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Technical difference between a charger and a power supply

Technical difference between a charger and a power supply

Old 09-11-2004, 02:47 PM
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Default Technical difference between a charger and a power supply

What is the exact difference, electronically, between
a 6 volt power supply and a very basic 6 volt charger.

by basic I mean no timer, no meters, no peak detect, no program.

Is a charger fundementally just a power supply with control and detection circuits?
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Old 09-11-2004, 03:30 PM
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A power supply converts say... 110v AC to 12v DC. A charger doesn't.
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Old 09-11-2004, 03:33 PM
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A power supply is a constant VOLTAGE supply.
A charger is a constant CURRENT supply.
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Old 09-11-2004, 04:45 PM
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depends on the charger, lipo chargers are constant voltage supply
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Old 09-11-2004, 07:27 PM
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Default Yes,

I know that a power supply typically
rectfies (converts AC to DC) and tranforms (converts 12v to 6v)
but at that point what is the difference for the way it outputs
5 amps at 6 volts and a charger 5 amps at 6 volts.

Are you saying the powersupply has a circuit that keeps (regulates) the volatge to remain a constant 6 volts ?

While the typical NIMH NICAD charger has a circuit that makes sure its ouput is 5 amps?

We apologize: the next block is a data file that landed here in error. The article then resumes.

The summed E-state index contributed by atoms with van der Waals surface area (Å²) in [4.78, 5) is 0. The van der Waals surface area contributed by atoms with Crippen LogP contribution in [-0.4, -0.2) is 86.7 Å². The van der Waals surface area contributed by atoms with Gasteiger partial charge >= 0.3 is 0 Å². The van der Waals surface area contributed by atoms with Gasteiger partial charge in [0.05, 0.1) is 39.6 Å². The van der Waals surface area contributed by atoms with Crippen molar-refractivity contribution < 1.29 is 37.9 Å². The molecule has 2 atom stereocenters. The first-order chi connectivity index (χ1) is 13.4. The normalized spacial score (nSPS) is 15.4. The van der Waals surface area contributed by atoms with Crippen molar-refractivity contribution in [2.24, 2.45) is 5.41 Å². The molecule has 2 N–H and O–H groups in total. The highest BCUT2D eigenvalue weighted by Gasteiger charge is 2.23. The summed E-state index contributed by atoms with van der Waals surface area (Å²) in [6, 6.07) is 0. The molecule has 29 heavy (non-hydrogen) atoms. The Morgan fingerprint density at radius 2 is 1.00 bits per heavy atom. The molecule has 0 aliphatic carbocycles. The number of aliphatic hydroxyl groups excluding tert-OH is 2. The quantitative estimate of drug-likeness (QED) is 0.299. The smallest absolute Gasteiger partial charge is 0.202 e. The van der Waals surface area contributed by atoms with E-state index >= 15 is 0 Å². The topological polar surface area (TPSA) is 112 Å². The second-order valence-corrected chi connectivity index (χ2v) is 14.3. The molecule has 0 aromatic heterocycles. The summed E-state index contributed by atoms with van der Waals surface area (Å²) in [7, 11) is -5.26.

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Old 09-11-2004, 07:41 PM
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Amoung other things, yes.
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Old 09-13-2004, 12:28 AM
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Unless we're talking about these cheap overnight wall-chargers....

The main difference is that a charger got a cut off device built in.

for NiCd's and NiMh's, the cut off can be determined by time, voltage drop or temperature.

Timed charging: Problem is, how much was left in the pack, and how much can it take over all? Since the charger dont really know, a pack charged this way is usually overcharged or undercharged. In, let's say, an electrical tooth brush, it dont matter much. But since we're stressing our NiCd's / NiMh in our cars, it makes a huge difference.

Temperature cutoff: This is a very effective cut off method, no false peaking and no over charged packs. However, it requires that the ambient temperature dont differ too much (or the charger shold compensate for that) and, especially, it requires that the user remember to mount the temperature sensing device....

So in moct cases, we use delta voltage sensing. When the pack is fully charged, the voltage will drop. So when the charger sees this, it stop the charging.

These three methods can be combined.
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Old 09-13-2004, 10:28 AM
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Default Re: Technical difference between a charger and a power supply

Originally posted by imjonah
What is the exact difference, electronically, between
a 6 volt power supply and a very basic 6 volt charger.

by basic I mean no timer, no meters, no peak detect, no program.

Is a charger fundementally just a power supply with control and detection circuits?
If you are thinking about the cheap "chargers" that come with the "Toygrade" rc cars, then most of them are nothing but small power supplys. Not even with control or detection circuits. They just charge slow enough so that the battery can, without damage, convert the extra charge into heat. I hesitate even to call them chargers.

However, real chargers most often need a 12 volt power supply and often have expensive components inside.
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